Passing away without an estate plan is a huge mistake that can tie up your estate for years in probate. Yet, many people fail to create a will, living trust and other key financial instructions.
"If you don't have an estate plan, instead of people knowing what you want, you force people to guess," says Chas Rampenthal, general counsel at LegalZoom, an online company that helps customers create legal documents. "That guessing can be the cause of a lot of pain, a lot of strife. (The estate plan) is one of the single biggest acts of love you can do."
What Is Estate Planning?
Communicating your final wishes can be emotionally draining, and many people are reluctant to get started. It's common to feel intimidated by the complexities of estate planning and forced to make difficult decisions before you are ready.
"They have to go through the process and think about something that's not pleasant to think about," says Matt Nadeau, wealth advisor at Piershale Financial Group in Barrington, Illinois. "It's easier to put off, because it's dealing with stuff you don't want to think about."
Delaying estate planning can put a huge burden on your family. "One of the biggest reasons people don't do an estate plan is they don't know what an estate plan can do," Rampenthal says. "They don't understand the power of putting it down on paper."
The lack of an estate plan can cause big issues for heirs. Here's why everyone should make an estate plan:
If you die without a will, your estate will go through probate. "The probate process in most states takes a minimum of seven months to allow creditors to put through claims," says Manhattan attorney Ann-Margaret Carrozza. "It is a public hearing. It allows everyone to know your business and everyone to put in a claim. Many are frivolous."
The probate process can also be expensive, and legal costs will reduce the amount your loved ones inherit. "You want an easy transition of your assets," Nadeau says. "Probate gets in the way."
Some advance planning can save your heirs from getting a big tax bill. For example, your beneficiaries will need to pay income tax on money they inherit in a traditional IRA. However, money you leave them in a Roth IRA can be withdrawn tax-free. A careful estate plan can create less of a tax burden for your relatives.
If you plan to leave behind an estate in excess of $11.4 million, you need to make a plan for estate taxes, or the so-called "death tax." Some states also have an estate or inheritance tax with a different threshold.
You can reduce estate taxes with an estate plan, Nadeau says. "If you don't have a trust in place, you can get socked."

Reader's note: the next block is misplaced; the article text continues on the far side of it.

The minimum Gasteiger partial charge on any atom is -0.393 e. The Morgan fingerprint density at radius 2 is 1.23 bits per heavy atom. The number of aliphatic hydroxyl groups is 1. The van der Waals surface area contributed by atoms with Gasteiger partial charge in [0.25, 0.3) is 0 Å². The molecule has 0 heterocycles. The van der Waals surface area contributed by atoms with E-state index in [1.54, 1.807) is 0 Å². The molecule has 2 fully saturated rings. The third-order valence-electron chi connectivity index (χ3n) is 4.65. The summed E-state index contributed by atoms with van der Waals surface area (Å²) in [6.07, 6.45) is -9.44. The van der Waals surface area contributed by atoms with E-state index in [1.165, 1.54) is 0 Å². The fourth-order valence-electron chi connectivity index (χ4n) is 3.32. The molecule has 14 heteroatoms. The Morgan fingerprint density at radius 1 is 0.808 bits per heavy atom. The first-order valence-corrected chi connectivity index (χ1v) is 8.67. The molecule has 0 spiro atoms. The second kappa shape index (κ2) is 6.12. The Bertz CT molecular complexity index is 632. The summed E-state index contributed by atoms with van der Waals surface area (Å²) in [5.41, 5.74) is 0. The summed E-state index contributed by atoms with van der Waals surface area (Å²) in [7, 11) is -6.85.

Set Up Care for Dependent Children
Families with dependent children should make a plan for childcare if both parents pass away. Many young couples don't think about it, but in the event of both of their untimely deaths, they need to appoint someone to be the guardian of their children.
"Make sure that if you have minor children, that you have named someone to be the proper caretaker," Rampenthal says. "That is one of the biggest bones of contention when it comes to couples with small children less than 18. A lot don't get an estate plan because they are so uncomfortable having the conversation (on who will be the caretaker) -- my parents, your parents, my brother."
Setting up an estate plan can prevent fighting among family members. Carrozza says, "The biggest danger for people with minor children if the husband and wife don't have an estate plan is the risk of relatives crying and squabbling over who gets custody."
Choose How to Distribute Your Assets
An estate plan allows you to allocate your assets according to your wishes. If you don't have an estate plan, your money and property may not get to the correct person.
Some people who get an inheritance in one big sum blow through it pretty quickly. Carrozza suggests using an estate plan to customize inheritances for certain beneficiaries, especially those who might be young, immature or irresponsible.
If there is not a will when you die, it is called dying intestate. Each state has a succession formula for who receives money and property left behind.
"The last person on that line of succession happens to be the state," Rampenthal says. "If they can't find anyone, it goes to the state where you passed away. You don't want to do that."
Make a Plan for Pet Care
Pets will need to be cared for in the event that the owner passes away. "You want to say who gets custody of pets in death and leave money in a pet trust to make sure animals are taken care of," Carrozza says. "I see senior citizens reluctant to get a pet because they are concerned about what will happen to the pet when they die, but a pet makes you live longer. So, there are provisions we can make."
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